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Viking Air’s acquisition was announced on June 20, just nine months after Bombardier closed down the 415 final assembly line in North Bay, Ont., after the completion of its 95th and now last 415.
As Bombardier’s aerospace business more narrowly focused on the commercial and business aircraft markets, the Quebec company sold its NATO Flying Training in Canada (NFTC) business to CAE Defence and Security last October and put the waterbomber program up for bids.
The acquisition of the type certificates for the CL-215 and 415 follows a path blazed in 2005 when Viking took over product support for de Havilland Canada’s legacy aircraft models. In 2006, it acquired the type certificates for all out-of-production de Havilland aircraft (DHC-1 through DHC-7), including the Twin Otter, from Bombardier.
The purchase came three years after Toronto-based Westerkirk Capital Inc. bought Viking Air in 2003 and provided the maintenance, repair and overhaul (MRO) facility with the strength to undertake new strategic acquisitions and investments.
By 2005, Viking already had a long history as a MRO supporting de Havilland utility aircraft and as a Bombardier subcontractor building spare parts for the Beaver and Otter and new wings for the Twin Otter.
As de Havilland’s intellectual property was transferred from Ontario and Quebec to Western Canada, Viking undertook a market survey that identified a niche opportunity for new production Twin Otters with modern systems.
Viking launched development of the Twin Otter Series 400 in 2007, with the first new production aircraft taking off from Calgary on Feb. 16, 2010, and delivered to Zimex of Switzerland in January 2011.
When Nils Christensen founded Viking Air Limited at Victoria International Airport in 1970, a mainstay of his business was maintaining, modifying and rebuilding amphibious aircraft, with a particular focus on the Grumman G-44 Widgeon, G-21 Goose and G-73 Mallard amphibians then in widespread use in B.C., Alaska and the continental United States.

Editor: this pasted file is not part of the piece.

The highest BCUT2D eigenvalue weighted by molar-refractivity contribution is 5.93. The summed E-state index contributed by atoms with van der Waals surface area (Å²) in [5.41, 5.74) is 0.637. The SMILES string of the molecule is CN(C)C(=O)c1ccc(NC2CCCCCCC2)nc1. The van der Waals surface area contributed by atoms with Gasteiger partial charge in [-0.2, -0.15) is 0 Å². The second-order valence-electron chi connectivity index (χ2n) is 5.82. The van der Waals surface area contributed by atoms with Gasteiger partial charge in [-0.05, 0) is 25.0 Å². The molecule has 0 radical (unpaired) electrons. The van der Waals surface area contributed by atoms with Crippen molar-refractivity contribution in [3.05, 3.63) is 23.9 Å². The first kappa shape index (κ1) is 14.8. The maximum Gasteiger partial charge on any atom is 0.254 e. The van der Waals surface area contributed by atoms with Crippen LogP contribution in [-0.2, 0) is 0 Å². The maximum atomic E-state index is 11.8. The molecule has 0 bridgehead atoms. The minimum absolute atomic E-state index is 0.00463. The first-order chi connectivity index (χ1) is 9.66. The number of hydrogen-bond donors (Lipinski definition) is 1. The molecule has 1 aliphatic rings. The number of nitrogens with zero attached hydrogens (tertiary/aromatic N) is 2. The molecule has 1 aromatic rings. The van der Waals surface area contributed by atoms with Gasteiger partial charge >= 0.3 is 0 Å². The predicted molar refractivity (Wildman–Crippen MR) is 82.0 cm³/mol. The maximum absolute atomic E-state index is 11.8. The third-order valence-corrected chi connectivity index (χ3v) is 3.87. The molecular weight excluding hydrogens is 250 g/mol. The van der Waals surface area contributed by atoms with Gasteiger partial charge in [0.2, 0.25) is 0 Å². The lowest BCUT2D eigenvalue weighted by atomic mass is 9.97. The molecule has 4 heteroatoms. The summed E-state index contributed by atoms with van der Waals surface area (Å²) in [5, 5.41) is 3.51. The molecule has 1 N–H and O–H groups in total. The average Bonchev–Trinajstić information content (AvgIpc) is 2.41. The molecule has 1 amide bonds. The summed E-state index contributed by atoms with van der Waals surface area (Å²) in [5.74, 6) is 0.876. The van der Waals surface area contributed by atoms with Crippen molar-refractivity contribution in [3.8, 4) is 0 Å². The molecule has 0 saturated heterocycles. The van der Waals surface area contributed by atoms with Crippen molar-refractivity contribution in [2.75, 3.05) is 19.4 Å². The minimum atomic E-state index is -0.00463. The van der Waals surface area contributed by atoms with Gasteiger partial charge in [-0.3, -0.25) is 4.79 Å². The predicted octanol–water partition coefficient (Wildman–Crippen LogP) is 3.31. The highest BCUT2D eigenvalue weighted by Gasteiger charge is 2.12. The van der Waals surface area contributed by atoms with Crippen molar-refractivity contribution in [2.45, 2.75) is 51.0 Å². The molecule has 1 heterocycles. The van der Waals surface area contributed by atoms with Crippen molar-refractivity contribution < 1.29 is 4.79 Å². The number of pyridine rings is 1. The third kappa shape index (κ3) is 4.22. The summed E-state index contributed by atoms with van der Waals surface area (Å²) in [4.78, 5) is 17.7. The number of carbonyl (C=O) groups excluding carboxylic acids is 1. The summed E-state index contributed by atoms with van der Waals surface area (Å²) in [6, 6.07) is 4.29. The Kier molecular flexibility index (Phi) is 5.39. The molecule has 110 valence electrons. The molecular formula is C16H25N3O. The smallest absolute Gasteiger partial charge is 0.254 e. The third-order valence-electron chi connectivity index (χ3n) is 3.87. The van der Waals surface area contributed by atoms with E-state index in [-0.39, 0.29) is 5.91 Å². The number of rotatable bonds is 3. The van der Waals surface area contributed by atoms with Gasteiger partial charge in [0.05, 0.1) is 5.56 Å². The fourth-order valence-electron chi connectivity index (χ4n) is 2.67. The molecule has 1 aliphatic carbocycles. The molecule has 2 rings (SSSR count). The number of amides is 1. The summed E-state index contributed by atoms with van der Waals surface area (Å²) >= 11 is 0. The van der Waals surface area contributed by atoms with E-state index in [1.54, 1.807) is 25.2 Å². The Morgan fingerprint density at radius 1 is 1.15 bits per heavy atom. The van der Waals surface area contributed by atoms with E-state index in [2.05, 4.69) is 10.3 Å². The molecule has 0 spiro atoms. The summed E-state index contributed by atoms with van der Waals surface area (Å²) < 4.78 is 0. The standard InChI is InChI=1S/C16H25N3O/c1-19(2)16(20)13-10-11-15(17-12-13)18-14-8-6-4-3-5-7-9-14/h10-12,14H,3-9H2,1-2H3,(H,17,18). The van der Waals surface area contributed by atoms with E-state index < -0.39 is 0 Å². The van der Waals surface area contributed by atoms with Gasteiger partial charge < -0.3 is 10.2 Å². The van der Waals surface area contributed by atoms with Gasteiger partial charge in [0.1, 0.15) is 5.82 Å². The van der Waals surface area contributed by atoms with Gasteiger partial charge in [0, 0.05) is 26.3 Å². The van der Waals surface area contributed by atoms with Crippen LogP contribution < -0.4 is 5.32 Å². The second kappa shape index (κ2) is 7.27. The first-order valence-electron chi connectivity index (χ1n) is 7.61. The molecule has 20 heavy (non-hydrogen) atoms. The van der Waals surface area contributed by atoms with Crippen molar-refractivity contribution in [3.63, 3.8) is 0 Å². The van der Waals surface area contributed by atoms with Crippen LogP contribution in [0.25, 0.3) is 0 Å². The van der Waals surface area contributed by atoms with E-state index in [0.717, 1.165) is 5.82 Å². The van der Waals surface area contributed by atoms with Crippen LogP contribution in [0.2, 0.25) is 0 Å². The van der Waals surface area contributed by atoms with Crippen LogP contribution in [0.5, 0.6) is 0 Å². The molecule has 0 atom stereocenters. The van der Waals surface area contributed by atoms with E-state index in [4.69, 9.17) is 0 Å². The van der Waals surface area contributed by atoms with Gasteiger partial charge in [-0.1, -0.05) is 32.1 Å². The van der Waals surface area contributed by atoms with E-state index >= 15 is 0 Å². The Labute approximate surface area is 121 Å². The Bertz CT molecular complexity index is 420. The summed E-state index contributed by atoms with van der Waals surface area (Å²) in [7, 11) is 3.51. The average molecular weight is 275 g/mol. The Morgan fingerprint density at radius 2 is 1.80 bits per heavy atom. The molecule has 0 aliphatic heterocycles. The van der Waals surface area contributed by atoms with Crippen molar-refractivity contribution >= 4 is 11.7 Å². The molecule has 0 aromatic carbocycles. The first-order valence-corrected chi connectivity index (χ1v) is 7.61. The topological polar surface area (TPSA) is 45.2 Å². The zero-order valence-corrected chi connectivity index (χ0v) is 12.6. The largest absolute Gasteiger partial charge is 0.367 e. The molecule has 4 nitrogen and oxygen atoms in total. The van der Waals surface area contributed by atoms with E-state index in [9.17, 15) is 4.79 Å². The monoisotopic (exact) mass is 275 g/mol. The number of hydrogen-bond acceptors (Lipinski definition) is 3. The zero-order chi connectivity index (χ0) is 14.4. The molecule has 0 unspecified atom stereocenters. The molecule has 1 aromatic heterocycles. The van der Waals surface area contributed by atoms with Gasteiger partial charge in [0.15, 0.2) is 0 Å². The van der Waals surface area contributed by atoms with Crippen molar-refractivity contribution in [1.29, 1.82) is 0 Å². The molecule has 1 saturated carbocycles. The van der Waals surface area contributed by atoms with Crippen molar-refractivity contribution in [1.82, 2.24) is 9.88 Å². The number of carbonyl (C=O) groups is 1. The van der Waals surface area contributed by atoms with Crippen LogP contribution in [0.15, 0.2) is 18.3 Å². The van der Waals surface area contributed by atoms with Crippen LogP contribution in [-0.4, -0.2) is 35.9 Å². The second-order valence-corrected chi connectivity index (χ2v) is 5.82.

Now, as Viking nears completion of the 100th Twin Otter Series 400, it is revisiting the amphibious aircraft market and has acquired a 50,000-square-foot building near Calgary International Airport. The site will eventually be home to 40 employees who will support a fleet of 170 waterbombers in service with 21 operators in 11 countries around the world.
Canadair built 125 CL-215s between 1967 and the late 1980s, and then Bombardier invested in the development of the CL-215T equipped with Pratt & Whitney Canada PW123 turboprop engines, also utilized by the Dash 8 Series 300.
The initial customers for the CL-215T conversion kit were Quebec (2) and the Spanish Air Force (14), and then conversions resumed about 10 years ago when Cascade Aerospace converted four piston CL-215s for Alberta and another four for Saskatchewan, which has a fifth conversion underway in Abbotsford today.
The updated Bombardier 415 turboprop was launched in 1991, with the first aircraft flying in December 1993 and first delivery in November 1994.
Customers for the Bombardier 415 include the governments of Manitoba, Ontario, Quebec, and Newfoundland and Labrador in Canada, and Croatia, France, Greece, Italy, Morocco and Spain overseas.
The sole commercial operator is Aero-Flite of Spokane, Wash., a sister company of Conair Aviation, which now has two “Super Scoopers” on long-term contracts with the U.S. Forest Service. Two additional aircraft are available for “call when needed” contracts, all leased from Falko Regional Aircraft Limited of the U.K.
Viking sees a long-term opportunity to manufacture parts for the waterbomber fleet and provide ongoing support to the in-service fleet.
There are currently 60 CL-215, CL-215T and 415 aircraft registered in Canada, with two more imported in early June–one of these is now registered to a numbered Alberta company sharing the same address as Viking Air.
Of course, the more intriguing question, “Will Viking re-launch production of the 415?” will take time to answer.
Viking is currently awaiting regulatory approval to close the purchase and “only then will it have its hands on the business,” said a Viking spokesperson.
Bombardier’s challenge was that government orders for the 415 were sporadic and it was saddled with relatively high manufacturing costs, with most of the assembly of large components done by a unionized workforce using historic tooling. The work was done in Bombardier’s St. Laurent plant, adjacent to the former Cartierville Airport where the prototype CL-215 first flew in 1967.
New 415 aircraft had a list price of US$34.5 million, but an executive familiar with Bombardier’s 415 manufacturing costs believes that (like the Twin Otter) there is an opportunity to build new aircraft more efficiently utilizing lower cost suppliers.
Global demand for waterbombers has also been gradually increasing as forest fire seasons become longer and more intense, but securing an aircraft order is often a multi-year sales process.